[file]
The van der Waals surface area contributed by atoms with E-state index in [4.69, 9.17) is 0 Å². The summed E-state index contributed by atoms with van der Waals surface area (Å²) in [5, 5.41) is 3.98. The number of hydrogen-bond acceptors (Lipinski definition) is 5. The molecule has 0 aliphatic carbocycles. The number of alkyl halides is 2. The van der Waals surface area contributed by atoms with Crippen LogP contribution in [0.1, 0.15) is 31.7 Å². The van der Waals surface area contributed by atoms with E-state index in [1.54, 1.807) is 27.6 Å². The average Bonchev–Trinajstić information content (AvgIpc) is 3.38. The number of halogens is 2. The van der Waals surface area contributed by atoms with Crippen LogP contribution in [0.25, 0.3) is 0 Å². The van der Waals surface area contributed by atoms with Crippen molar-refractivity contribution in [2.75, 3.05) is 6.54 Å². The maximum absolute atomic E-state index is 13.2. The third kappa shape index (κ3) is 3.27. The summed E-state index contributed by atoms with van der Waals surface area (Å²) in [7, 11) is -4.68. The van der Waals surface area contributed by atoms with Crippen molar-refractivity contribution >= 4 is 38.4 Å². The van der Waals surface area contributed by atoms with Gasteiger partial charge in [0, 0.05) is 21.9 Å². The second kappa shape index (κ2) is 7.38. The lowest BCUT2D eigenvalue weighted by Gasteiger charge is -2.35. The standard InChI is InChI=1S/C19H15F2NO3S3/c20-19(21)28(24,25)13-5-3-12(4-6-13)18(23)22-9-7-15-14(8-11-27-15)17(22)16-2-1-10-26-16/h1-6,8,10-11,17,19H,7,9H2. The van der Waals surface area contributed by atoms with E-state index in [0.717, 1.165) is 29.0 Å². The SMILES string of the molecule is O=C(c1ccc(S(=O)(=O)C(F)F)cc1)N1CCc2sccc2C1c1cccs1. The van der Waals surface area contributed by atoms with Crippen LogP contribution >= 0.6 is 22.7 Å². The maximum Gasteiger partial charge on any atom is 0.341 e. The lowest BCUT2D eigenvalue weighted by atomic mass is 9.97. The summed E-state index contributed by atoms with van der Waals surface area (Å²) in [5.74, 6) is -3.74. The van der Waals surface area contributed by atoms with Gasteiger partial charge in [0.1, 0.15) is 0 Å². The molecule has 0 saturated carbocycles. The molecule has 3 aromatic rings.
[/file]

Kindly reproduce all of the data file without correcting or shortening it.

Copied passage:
The van der Waals surface area contributed by atoms with E-state index in [4.69, 9.17) is 0 Å². The summed E-state index contributed by atoms with van der Waals surface area (Å²) in [5, 5.41) is 3.98. The number of hydrogen-bond acceptors (Lipinski definition) is 5. The molecule has 0 aliphatic carbocycles. The number of alkyl halides is 2. The van der Waals surface area contributed by atoms with Crippen LogP contribution in [0.1, 0.15) is 31.7 Å². The van der Waals surface area contributed by atoms with E-state index in [1.54, 1.807) is 27.6 Å². The average Bonchev–Trinajstić information content (AvgIpc) is 3.38. The number of halogens is 2. The van der Waals surface area contributed by atoms with Crippen LogP contribution in [0.25, 0.3) is 0 Å². The van der Waals surface area contributed by atoms with Crippen molar-refractivity contribution in [2.75, 3.05) is 6.54 Å². The maximum absolute atomic E-state index is 13.2. The third kappa shape index (κ3) is 3.27. The summed E-state index contributed by atoms with van der Waals surface area (Å²) in [7, 11) is -4.68. The van der Waals surface area contributed by atoms with Crippen molar-refractivity contribution >= 4 is 38.4 Å². The van der Waals surface area contributed by atoms with Gasteiger partial charge in [0, 0.05) is 21.9 Å². The second kappa shape index (κ2) is 7.38. The lowest BCUT2D eigenvalue weighted by Gasteiger charge is -2.35. The standard InChI is InChI=1S/C19H15F2NO3S3/c20-19(21)28(24,25)13-5-3-12(4-6-13)18(23)22-9-7-15-14(8-11-27-15)17(22)16-2-1-10-26-16/h1-6,8,10-11,17,19H,7,9H2. The van der Waals surface area contributed by atoms with E-state index in [0.717, 1.165) is 29.0 Å². The SMILES string of the molecule is O=C(c1ccc(S(=O)(=O)C(F)F)cc1)N1CCc2sccc2C1c1cccs1. The van der Waals surface area contributed by atoms with Crippen LogP contribution >= 0.6 is 22.7 Å². The maximum Gasteiger partial charge on any atom is 0.341 e. The lowest BCUT2D eigenvalue weighted by atomic mass is 9.97. The summed E-state index contributed by atoms with van der Waals surface area (Å²) in [5.74, 6) is -3.74. The van der Waals surface area contributed by atoms with Gasteiger partial charge in [0.1, 0.15) is 0 Å². The molecule has 0 saturated carbocycles. The molecule has 3 aromatic rings.